The agricultural sector in the OECS region continues to play a critical role in our efforts to reduce poverty, ensure food security and sustain livelihoods for large numbers of persons in our rural populations. This sector has been plagued with challenges in recent times, however, with the removal of preferential treatment for goods exported to traditional markets – particularly the United Kingdom, the absence of consolidated marketing by OECS producers for export, and the debilitating vagaries of climate change. It is against this backdrop that the OECS Commission, working with Ministers of Agriculture in Member States, farmers, exporters, ship owners and the Food and Agriculture Organisation of the United Nations (FAO), has formulated an Agri-Export Strategy to facilitate greater intra-regional trade of agricultural commodities. This initiative is expected to reduce our sub-regional food import bill and create a sub-regional market for agricultural produce from Member States. It is the intention that countries establish production platforms for their agricultural commodities that have a competitive advantage and, applying the banana export model, consolidate agricultural commodities produced in the sub-region in order to occupy greater market share in extra-regional traditional markets.
Traditional shipping in the OECS is characterised by an informal sector, defined by small vessels serving the island states in an inefficient and unreliable manner. An ad hoc and unregulated schooner system operates in the region, trading in roots, tubers, fruits and vegetables. This service must be transformed in order to facilitate a sustainable intra-regional shipping mechanism as unreliable and inefficient shipping arrangements affect both production and marketing of agricultural produce, thereby making the sector uncompetitive. In an effort to create a more effective and efficient system, an OECS shipping study was undertaken in 2010. The results of this study informed the creation of an Eastern Caribbean Shippers Pool (ECSP) as a legal entity, which was supported by Compete Caribbean and the Caribbean Development Bank. The ECSP was registered in 2014 as a regional organisation of small vessel owners with the express purpose of improving the viability and competitiveness of their business operations. The response of the private sector at the time halted continued progress of the project. The current shipping initiative builds on previous efforts and has incorporated new elements, such as direct involvement of private sector buyers, shippers and farmers to ensure concrete results.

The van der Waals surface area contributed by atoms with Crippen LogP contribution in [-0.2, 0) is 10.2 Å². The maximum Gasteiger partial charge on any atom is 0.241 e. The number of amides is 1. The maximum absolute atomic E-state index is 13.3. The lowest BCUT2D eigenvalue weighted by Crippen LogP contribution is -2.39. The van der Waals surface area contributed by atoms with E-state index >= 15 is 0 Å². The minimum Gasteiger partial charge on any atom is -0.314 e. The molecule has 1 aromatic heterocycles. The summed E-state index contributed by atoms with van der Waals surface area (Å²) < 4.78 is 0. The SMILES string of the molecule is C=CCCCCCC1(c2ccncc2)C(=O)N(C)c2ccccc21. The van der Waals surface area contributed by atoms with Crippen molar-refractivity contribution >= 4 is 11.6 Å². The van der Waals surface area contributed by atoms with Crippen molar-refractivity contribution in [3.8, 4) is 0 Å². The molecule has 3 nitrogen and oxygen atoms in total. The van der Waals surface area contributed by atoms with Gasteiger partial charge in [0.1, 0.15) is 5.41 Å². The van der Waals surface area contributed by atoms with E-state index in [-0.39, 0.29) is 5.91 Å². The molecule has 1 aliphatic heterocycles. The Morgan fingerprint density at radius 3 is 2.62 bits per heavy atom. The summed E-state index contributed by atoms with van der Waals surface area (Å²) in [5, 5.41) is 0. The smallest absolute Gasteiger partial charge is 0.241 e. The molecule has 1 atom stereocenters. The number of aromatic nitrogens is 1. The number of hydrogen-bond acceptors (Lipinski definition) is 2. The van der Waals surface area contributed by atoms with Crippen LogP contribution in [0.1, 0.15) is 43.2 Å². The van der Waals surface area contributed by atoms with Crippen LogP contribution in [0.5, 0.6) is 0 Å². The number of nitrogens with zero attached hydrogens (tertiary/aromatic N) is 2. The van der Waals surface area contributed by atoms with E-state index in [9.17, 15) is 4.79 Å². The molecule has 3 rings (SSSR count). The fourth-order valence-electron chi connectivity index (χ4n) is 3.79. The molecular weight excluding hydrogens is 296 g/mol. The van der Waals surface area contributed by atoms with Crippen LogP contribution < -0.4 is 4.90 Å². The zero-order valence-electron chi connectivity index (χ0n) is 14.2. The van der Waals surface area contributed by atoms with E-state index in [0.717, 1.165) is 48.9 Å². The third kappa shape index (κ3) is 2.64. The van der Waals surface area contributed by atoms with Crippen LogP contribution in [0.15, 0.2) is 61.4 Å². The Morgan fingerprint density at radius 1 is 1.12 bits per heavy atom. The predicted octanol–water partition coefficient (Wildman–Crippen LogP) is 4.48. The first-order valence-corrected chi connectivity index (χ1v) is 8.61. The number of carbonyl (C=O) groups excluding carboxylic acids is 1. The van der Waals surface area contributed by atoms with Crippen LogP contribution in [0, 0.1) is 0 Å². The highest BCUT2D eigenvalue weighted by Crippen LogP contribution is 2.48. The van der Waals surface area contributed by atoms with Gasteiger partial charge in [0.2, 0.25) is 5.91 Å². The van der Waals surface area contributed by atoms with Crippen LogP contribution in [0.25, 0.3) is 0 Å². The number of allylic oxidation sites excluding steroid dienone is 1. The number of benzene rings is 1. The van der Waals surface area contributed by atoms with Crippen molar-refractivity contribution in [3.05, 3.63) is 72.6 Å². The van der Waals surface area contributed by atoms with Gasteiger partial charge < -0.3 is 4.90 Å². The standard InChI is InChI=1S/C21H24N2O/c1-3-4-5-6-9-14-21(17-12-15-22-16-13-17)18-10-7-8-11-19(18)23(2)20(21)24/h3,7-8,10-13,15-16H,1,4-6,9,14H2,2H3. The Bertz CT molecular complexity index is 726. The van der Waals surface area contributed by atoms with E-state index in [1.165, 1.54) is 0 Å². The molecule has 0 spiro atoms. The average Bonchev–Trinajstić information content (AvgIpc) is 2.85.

Currently two vessels are being utilised for the movement of agricultural produce in the sub region – the MV Sea Rambler and the MV American Liberty. These vessels have facilitated the movement of agricultural produce from as far south as Trinidad, to as far north as St. Maarten.
To date, the OECS Commission has recorded success in key areas, including: 1. A commitment from ship owners in the US and the British Virgin Islands to embark on a pilot project for the movement of agricultural commodities throughout the region. This has started with St. Vincent and the Grenadines being the hub and six voyages have been successfully completed. 2. A completed analysis of the supply, demand and prices for agricultural commodities within the sub-region. 3. The establishment of point persons within the Ministries of Agriculture in each Member State to provide current marketing information. 4. The pilot study has already led to the re-establishment of agro-packaging facilities in St. Vincent and the Grenadines which were hitherto closed (Lauders Agro-processing Centre). 5. Fortnightly shipments of agricultural produce from St. Vincent and the Grenadines to Trinidad and Tobago and weekly to St. Maarten. 6. Development of a web-based application to connect farmers, traders, hotels and supermarkets through a virtual platform. 7. A private sector agreement between a Trinidad-owned company, Bunny Imports and Exports, to create intra-regional linkages for marketing and shipping of agricultural commodities. 8. The FAO has established a framework to enhance the working relationship between stakeholders in the agricultural sector in the sub-region. The OECS Commission is excited about the potential of this initiative and arrangements are being made for all Member States to fully participate in this movement to reduce poverty and create wealth in the OECS countries through strengthening and utilising opportunities in intra-regional agri-exports.